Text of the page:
Lieutenant Colonel Dave Grossman, U.S. Army (Ret), is best known for his combat mindset survey, On Killing. Published in 1996, it remains on military and other professional reading lists for its historical perspective and insight.
A former paratrooper and ranger, Grossman continues sharing his knowledge and views with the military, police, and emergency services communities as well as armed citizens. Traveling 300 days a year for 16 years, he sees a wide variety of groups and individuals who have been or might be exposed to violence. Many of his appearances are sold out, and in December he spoke to a near-capacity audience in Mesa, Arizona.
Grossman gave a six-hour presentation covering numerous aspects of what he calls the “sheepdog” philosophy. He opines that 98% of humans are sheep waiting to be sheared or worse; 1% are wolves and 1% are protective sheepdogs. He covers a wide range of topics including heavy Second Amendment emphasis, insisting, “Only predators can hunt down other predators,” hence the armed good guys (sheepdogs) are needed to deter the human wolves.
Rather than crazed individuals or theological zealots, Grossman insists, “Our enemy is denial.” Part of the problem he sees is individual and institutional inability to conceive that something atrocious could happen to them. From local non-responders at Columbine High School and other U.S. mass murders to nation-state atrocities such as the Holocaust, humans have proven supreme deniers of what history proves not only possible, but inevitable.
Typically history oriented, Grossman notes that civilian mass killings with firearms are new in the 500-year history of gunpowder. Offenders come from across the spectrum: rich, poor, smart, dumb, white, others, etc. The worst cases have been in Europe (notably Finland) and there are many edged weapon killings in China. Grossman states the reason for high body counts in the U.S. appears to be the recent juncture of (usually) legally acquired guns and extremely violent video games. He described how to "win" some of the most appalling games but First Amendment considerations usually triumph in court.
Meanwhile, Grossman notes that Islamists believe the best way to advance their violent cause is to kill infidel children. The best (worst) example occurred when Chechen zealots took over a Russian school in 2004. Grossman says the opposition sees that incident as a model for Over Here. He recounted some horrific (an understatement) details of what the terrorists inflicted on 1,000 captives, mostly kids and mothers. More than 300 hostages died in the three-day horror. Nearly 50 perpetrators were killed or caught but about 12 escaped and are considered potential leaders for the next round. Al Qaeda reputedly says that the U.S. and West owe “The Base” about 2,000,000 deaths.
In a startling contrast, Grossman explains that we spend billions on fire protection (often half the cost of a new building) but almost zip in hardening entrances (at the cost of less than $25 per window!) There have been zero school fatalities to fire in 50-plus years. Yet only now are more schools deploying armed guards, which has been SOP in Israel for decades. Guess what: no terrorist shootings occurred in Israeli schools in decades.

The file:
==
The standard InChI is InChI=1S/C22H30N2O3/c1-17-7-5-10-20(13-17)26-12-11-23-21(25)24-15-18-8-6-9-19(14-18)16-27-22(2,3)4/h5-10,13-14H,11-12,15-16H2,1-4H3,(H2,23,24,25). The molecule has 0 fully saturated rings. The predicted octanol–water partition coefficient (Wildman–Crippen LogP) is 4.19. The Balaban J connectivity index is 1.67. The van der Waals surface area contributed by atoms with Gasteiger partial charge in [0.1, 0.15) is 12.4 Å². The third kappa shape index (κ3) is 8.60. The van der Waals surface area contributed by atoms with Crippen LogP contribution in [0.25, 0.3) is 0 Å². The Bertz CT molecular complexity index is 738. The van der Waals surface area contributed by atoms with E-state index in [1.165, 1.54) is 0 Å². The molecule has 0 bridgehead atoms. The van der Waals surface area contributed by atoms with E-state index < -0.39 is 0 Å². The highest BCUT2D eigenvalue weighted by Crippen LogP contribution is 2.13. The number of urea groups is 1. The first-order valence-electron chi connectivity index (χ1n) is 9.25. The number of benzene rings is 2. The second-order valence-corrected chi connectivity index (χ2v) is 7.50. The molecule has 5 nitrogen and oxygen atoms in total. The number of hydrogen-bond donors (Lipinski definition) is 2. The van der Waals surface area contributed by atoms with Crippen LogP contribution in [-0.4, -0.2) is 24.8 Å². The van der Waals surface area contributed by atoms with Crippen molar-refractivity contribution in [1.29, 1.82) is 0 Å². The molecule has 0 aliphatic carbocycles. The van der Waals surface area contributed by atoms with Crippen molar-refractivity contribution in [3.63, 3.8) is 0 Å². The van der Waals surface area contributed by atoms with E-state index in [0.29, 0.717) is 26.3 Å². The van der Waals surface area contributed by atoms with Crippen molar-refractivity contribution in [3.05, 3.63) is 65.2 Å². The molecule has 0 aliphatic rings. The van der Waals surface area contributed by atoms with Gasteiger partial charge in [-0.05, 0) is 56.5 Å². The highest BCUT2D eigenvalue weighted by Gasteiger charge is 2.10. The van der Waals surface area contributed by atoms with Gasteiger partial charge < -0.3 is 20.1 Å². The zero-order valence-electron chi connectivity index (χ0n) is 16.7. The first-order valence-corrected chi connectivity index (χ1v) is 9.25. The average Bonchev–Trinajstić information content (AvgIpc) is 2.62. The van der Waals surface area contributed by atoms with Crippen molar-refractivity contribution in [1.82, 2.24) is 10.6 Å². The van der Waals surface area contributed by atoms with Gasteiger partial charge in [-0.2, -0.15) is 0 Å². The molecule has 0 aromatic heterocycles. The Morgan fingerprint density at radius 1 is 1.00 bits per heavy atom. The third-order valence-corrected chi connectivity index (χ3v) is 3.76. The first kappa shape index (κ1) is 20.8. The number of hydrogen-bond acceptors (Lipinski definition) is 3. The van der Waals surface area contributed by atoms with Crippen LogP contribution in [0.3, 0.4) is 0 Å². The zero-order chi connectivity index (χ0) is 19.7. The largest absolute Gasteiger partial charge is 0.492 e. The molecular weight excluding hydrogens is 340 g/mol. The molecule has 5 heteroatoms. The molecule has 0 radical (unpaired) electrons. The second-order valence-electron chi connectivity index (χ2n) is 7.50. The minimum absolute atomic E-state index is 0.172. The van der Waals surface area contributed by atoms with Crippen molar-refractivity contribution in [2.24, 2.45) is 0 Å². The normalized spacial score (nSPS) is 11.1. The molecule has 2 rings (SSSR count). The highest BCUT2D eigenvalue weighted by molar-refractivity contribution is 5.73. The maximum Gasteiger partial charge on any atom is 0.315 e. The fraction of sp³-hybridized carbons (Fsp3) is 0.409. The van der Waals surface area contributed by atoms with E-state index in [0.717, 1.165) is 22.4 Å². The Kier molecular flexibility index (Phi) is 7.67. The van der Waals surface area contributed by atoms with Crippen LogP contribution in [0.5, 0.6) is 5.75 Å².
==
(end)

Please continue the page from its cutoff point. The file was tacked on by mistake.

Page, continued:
Elsewhere, mass murderers pick on schools because they're usually undefended and the kids offer easy targets. But Grossman believes that any action can be helpful, as many killers stop at the first sign of resistance. In practice he taught his grandchildren to throw books at his head, then run. "Throw harder, Billy." "Gosh Grampa, this is fun!"
Using one example from his native Arkansas, Grossman cited a massacre in 1998. Two juveniles stole guns from a relative (a game warden) and murdered five people at a school near Jonesboro. Because of lenient sentencing laws, they were released at age 21 and one of them resumed a life of crime.
Investigators noted that the Aurora, Colorado, killer passed up two theaters that did not prohibit weapons. That's what detectives call A Clue.
"Newtown was just the start," Grossman asserts. He considers Virginia Tech’s 32 dead as “inevitable” given the university’s no-defense policy.
Schools definitely can be made into harder targets, especially with armed personnel, secure doors and windows. But Grossman contends that shall-issue CCW is "the greatest grass-roots movement in US history." Nearly every state now has shall-issue requirements, excepting criminals and the mentally incompetent. (Criminals will violate the law anyway—that’s why they’re called criminals.)
The national homicide rate has remained flat line for decades but aggravated assault has spiked alongside releases from prison. Conclusion: we'll never build enough prisons or have enough mental-health people and medications to handle all the potential perps, so expect things to get worse. But keep in mind: only an armed sheepdog can protect the flock’s lambs from the wolves circling out beyond the perimeter.
Meanwhile, what can individuals do in an increasingly violent world? For starters, they can recognize that The State has zero obligation to protect them individually. Twice the U.S. Supreme Court has ruled that police are not required to respond to cries for help from you, Mr. Tommy Timid or Ms Mary Meek. You can read Warren v. District of Columbia (1981) and Bowers v. DeVito (1982).
Secondly, individuals have not only the responsibility to defend themselves, but the right (often miscast as permission in some jurisdictions). When crime victims are denied the means to defend their lives where The State fails—whether on 9-11 or in an urban jungle—the options are clear. Either avoid the problem by voting with one’s feet, or as Grossman insists, get involved in the political process. After all, Sheepdogs are not limited to where they may roam.
For more information, visit Dave Grossman’s web site: